12. 12. Tourism support by ESIF: key messages q A sizeable demand for tourism-related projects and ESIF financing (across categories and thematic objectives) q ERDF has the highest number of tourism related projects ◦ In some countries (e.g. Germany and France) there is a balance between ESF and ERDF in terms of numbers. q Funding does not necessarily match the contribution of tourism to the EU economy ◦ Transversal nature of tourism makes it very difficult to identify all projects, which contribute to tourism objectives ◦ GDP growth and employment are not the only considerations in programming EU funds and should be balanced with other objectives q Difficulties finding publicly available information on the number/volume/relation to tourism of ESIF projects
  13. 13. III. Potentials of tourism as local booster
  14. 14. Main effects illustrated by case studies Considering the various activities and types of beneficiaries, the impacts of tourism activities are equally diverse. Examples: Economic effects Environmental effects Social effects • Local and regional economic development (GDP) • Direct/indirect employment • Development of a broader skill set and supporting labour mobility • Enhanced competitiveness of local SMEs • Increased visibility of regions, brands and investment possibilities • Diversification of the economic sectors of local communities, e.g. providing a link between the fisheries industry and tourism • Sustainable transport • Increased energy efficiency • Increased awareness about nature and environmental protection • Urban revitalisation and community building • Increased social engagement and inclusion • Improved governance and administrative capacity • Fostering of a common identity and ETC • Positive health effects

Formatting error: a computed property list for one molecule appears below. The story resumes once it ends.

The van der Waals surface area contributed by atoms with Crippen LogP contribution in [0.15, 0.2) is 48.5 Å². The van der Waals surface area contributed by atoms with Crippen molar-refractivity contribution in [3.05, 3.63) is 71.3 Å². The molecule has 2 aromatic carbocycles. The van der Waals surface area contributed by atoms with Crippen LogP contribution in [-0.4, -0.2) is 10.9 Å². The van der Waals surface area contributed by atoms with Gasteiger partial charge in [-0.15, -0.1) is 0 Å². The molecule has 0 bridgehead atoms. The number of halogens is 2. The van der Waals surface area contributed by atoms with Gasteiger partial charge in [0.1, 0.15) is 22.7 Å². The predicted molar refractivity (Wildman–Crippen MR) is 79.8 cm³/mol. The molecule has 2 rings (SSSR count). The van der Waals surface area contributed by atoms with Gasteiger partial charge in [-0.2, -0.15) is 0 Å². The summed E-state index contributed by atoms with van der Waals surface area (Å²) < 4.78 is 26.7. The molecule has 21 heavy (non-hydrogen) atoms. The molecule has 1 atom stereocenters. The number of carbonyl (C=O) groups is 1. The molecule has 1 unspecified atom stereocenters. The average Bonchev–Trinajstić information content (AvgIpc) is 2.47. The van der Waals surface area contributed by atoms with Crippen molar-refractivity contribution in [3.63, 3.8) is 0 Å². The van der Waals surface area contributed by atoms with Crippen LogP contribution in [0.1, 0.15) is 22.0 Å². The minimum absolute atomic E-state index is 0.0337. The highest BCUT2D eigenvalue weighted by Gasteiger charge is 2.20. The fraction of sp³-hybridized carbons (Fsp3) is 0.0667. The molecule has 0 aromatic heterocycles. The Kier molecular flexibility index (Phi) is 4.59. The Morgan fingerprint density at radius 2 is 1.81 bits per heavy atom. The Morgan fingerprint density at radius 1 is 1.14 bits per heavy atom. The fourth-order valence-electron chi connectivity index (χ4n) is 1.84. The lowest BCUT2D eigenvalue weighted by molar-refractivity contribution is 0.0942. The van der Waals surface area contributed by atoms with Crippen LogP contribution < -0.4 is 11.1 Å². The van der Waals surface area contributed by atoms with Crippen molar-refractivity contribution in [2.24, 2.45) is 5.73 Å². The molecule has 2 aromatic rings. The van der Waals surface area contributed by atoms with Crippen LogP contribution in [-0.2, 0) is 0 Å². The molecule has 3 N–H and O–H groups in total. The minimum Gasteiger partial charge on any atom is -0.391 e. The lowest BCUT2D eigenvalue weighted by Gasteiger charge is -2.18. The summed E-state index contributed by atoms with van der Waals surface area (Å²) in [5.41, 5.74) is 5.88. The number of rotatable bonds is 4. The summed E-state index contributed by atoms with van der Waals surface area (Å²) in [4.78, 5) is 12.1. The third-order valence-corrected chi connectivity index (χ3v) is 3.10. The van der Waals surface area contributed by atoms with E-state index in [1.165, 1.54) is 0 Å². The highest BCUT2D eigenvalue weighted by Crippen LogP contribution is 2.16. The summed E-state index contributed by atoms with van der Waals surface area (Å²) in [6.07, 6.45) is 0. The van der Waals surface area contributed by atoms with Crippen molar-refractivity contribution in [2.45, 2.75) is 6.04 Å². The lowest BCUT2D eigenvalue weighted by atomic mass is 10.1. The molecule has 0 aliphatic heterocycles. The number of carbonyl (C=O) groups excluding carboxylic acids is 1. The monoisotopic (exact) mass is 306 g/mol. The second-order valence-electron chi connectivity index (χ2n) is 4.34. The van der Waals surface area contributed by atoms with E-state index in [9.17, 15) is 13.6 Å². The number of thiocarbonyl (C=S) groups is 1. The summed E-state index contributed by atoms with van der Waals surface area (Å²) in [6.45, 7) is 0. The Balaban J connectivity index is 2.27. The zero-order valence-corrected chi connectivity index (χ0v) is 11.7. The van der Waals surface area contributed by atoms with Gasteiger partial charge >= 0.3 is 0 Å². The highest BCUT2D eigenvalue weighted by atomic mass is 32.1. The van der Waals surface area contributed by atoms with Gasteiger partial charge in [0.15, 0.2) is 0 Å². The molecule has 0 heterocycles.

15. 15. Looking at tourism as “strategic booster” q Tourism is (can be) a ‘booster’ for other sectors and activities – thus tourism projects can be viewed as a vehicle to achieve economic, environmental, and/or social effects q An emerging tourism development model, grounded on the ability to build on strong local innovation and entrepreneurship capabilities
  16. 16. A range of emerging options in this regard q Reflect on the strategic potential of tourism-related activities of multiple regions can provide an effective framework for developing strategic cooperation within/across territories q Including tourism in the Smart Specialisation Strategy (S3) is an important way to promote tourism-related projects and to promote innovation, influence change, facilitate access to funding q And yet the approach foreseen depends on local history, capacity, opportunities – some authorities chose to support tourism as a stand-alone objective, while others included tourism as a transversal objective, i.e. there is no general rule q Work across departments, sectors and stakeholders!